Physician Chew points out that gout may be caused by different combinations of the four pathogens, and it is important to diagnose which ones are present before recommending a treatment. “The most common combination is wind-dampnessheat, which causes acute gout,” she reveals. “We will prescribe herbs such as plantago seed（车前子）, fish poison yam（萆薢）, achyranthes root（牛膝） or lycopodii（伸筋草）. We also recommend that they consume winter melons, cucumbers, barley and green beans, foods that disperse heat and dampness in our bodies.” She adds that acupuncture may be applied—but only when there is no flare-up, of course—to condition the body. Left untreated, gout can develop into a more serious problem known as ‘chronic gout,’ which may affect the kidneys and cause kidney failure.
While TCM may take longer to effect an obvious change, the results are usually better and last longer. Physician Chew also reminds those with gout to always remember to keep themselves warm, and dry their hands and feet after washing to prevent wind and dampness from seeping into the body. “Singapore is a country high in humidity, which is why gout is a common problem here.”
Prevention Through Diet
Avoiding the following foods seems to reduce the risk of gout attacks:
- Food high in saturated fats, such as ice cream and fried foods
- Purine-rich foods such as organs (liver, kidney, sweetbreads), certain seafood (anchovies)
- Legumes such as beans, especially soya bean
- Mushrooms, spinach, asparagus, cauliflower
Patients should also exercise frequently,” advises Physician Chew, explaining that obesity, high blood pressure and high cholesterol make one more susceptible to gout. Ketki’s dietary tip is to “maintain sufficient fluid intake,” as this keeps urine dilute, promotes urate excretion, and reduces risk of kidney stones.
Physician Chew recalls a stubborn middle-aged patient who at first refused to give up purine-rich foods.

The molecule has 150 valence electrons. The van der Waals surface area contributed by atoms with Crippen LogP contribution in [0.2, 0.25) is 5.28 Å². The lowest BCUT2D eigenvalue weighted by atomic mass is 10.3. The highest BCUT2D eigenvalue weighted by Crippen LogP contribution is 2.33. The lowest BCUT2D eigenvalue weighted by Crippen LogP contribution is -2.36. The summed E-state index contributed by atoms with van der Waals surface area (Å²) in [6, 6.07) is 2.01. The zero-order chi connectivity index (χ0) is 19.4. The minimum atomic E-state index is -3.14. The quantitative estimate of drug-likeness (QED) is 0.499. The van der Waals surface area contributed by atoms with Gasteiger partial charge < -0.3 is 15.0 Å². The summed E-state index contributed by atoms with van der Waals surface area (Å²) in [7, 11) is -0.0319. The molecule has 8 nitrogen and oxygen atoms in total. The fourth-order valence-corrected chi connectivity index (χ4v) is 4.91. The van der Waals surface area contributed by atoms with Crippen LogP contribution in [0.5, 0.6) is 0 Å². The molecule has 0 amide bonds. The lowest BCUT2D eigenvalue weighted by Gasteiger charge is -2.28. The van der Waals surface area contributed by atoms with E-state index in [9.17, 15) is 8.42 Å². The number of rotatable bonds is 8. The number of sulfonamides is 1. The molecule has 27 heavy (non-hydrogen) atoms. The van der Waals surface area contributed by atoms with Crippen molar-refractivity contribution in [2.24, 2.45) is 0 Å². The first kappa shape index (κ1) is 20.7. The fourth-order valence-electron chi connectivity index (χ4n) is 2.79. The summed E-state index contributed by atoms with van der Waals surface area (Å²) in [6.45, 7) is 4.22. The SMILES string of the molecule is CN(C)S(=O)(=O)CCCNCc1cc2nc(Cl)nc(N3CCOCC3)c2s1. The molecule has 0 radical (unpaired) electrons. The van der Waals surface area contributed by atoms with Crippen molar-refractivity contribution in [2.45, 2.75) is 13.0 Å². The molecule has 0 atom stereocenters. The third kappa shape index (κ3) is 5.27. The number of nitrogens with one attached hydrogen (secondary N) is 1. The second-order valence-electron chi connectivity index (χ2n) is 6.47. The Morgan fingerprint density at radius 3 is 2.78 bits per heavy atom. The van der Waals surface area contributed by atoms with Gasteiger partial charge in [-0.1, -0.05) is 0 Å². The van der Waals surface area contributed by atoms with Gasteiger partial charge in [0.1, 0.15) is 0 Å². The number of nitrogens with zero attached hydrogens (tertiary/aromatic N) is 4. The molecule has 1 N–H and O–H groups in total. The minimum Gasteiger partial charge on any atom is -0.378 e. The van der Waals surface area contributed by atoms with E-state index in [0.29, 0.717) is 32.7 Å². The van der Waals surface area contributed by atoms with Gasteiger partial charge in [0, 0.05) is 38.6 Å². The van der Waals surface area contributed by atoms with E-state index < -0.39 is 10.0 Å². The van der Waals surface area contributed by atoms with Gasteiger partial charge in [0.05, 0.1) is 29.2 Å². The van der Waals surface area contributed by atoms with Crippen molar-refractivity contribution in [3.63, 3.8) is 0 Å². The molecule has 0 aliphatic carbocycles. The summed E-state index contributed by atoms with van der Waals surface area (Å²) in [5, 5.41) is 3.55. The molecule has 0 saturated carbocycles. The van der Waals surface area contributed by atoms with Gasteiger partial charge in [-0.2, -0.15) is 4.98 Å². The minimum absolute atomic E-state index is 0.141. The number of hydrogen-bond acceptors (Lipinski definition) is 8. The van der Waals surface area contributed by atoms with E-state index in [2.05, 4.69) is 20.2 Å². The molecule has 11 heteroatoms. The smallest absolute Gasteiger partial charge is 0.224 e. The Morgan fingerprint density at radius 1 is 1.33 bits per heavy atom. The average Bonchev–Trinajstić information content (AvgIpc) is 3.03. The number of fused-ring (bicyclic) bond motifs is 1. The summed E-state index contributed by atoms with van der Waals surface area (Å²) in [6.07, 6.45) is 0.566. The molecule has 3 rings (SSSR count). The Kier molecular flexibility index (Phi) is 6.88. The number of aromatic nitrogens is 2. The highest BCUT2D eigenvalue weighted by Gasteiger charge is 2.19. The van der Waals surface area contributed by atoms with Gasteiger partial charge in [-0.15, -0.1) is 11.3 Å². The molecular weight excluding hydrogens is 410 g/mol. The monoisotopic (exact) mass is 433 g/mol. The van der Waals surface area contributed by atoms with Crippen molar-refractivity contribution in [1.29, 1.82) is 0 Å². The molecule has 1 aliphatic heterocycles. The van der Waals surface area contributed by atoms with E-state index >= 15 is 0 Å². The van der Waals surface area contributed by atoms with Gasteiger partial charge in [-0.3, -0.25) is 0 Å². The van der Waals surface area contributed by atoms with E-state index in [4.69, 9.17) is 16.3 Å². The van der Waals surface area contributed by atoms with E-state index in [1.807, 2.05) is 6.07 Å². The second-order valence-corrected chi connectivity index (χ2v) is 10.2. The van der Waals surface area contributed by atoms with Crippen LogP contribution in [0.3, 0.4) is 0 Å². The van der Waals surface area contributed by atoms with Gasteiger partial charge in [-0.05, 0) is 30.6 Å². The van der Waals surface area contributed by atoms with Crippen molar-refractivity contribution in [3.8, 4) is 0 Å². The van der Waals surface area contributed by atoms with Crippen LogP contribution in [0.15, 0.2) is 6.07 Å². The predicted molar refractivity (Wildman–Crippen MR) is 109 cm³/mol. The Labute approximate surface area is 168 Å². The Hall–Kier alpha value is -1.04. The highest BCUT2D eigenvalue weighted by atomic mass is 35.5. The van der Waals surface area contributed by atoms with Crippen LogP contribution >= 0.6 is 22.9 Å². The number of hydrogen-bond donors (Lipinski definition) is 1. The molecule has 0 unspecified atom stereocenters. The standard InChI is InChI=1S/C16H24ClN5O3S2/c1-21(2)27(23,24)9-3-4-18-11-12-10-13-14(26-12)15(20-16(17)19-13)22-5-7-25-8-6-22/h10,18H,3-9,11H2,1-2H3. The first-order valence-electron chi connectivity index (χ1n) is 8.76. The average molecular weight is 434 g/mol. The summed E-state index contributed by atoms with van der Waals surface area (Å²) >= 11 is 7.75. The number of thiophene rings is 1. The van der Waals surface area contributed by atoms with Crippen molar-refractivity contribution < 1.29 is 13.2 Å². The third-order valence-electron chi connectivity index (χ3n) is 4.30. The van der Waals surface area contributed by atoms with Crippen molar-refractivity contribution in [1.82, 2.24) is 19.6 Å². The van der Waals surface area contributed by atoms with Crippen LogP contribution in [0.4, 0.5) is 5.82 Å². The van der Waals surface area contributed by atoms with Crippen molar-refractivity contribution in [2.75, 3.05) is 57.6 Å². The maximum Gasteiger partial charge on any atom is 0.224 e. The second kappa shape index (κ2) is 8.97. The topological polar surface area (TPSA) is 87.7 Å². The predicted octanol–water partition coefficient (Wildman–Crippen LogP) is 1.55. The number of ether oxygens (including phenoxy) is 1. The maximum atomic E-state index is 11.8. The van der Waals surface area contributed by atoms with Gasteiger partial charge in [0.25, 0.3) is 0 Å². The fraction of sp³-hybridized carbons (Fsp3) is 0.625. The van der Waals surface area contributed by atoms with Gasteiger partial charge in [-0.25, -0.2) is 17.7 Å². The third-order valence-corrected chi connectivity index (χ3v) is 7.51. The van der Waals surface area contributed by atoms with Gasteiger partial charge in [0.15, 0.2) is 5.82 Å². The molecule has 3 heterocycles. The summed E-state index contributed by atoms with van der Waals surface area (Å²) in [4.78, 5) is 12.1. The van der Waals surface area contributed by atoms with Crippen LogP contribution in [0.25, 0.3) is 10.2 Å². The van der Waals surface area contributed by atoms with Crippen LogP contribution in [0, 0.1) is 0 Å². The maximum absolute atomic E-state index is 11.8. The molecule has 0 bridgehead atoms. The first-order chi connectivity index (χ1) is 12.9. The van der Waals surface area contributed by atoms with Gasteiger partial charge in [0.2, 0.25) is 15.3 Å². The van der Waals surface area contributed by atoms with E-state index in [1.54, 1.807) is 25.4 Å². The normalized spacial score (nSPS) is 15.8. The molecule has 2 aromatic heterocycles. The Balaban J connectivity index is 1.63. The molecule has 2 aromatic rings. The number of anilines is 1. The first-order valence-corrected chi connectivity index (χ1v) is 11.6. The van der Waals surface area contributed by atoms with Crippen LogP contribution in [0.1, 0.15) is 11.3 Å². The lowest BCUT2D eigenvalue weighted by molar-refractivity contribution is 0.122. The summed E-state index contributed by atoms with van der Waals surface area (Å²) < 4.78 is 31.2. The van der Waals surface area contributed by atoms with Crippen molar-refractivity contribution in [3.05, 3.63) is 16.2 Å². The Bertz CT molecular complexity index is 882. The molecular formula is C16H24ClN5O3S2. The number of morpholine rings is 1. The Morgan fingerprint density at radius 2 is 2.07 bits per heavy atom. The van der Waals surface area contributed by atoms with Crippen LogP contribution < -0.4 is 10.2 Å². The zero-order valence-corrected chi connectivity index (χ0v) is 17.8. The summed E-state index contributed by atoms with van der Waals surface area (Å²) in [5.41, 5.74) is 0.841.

In his 50s, this man first experienced gout when he was woken by a sharp pain in his toe. “Gout often acts up at night because the flow of our qi and blood are slower when we are sleeping,” Physician Chew explains. Displaying classic gout symptoms, the affected toe was red, swollen, and hurt even more when only lightly touched. The man applied ice packs throughout the night to relieve the pain before seeing Physician Chew the next day.
The gout was caused by wind, dampness and heat,” Physician Chew recalls, “and he had to take relevant herbs and foods to relieve the pain and control his condition.” However, shortly after, the patient had to consult Physician Chew again after he indulged in purine-rich foods that he was supposed to cut down on. “After the second time, he obediently followed my advice and has not returned.
It is difficult to cure gout, but it can be very manageable using TCM to relieve the symptoms and reduce the rate of occurrence. However, the patient will need to control what he eats in order to control the condition,” clarifies Physician Chew.>
Photo courtesy of Thinkstock. This article first appeared in NATURA magazine issue No.3. Find NATURA at Eu Yan Sang retail outlets, newsstands and major bookstores in Singapore.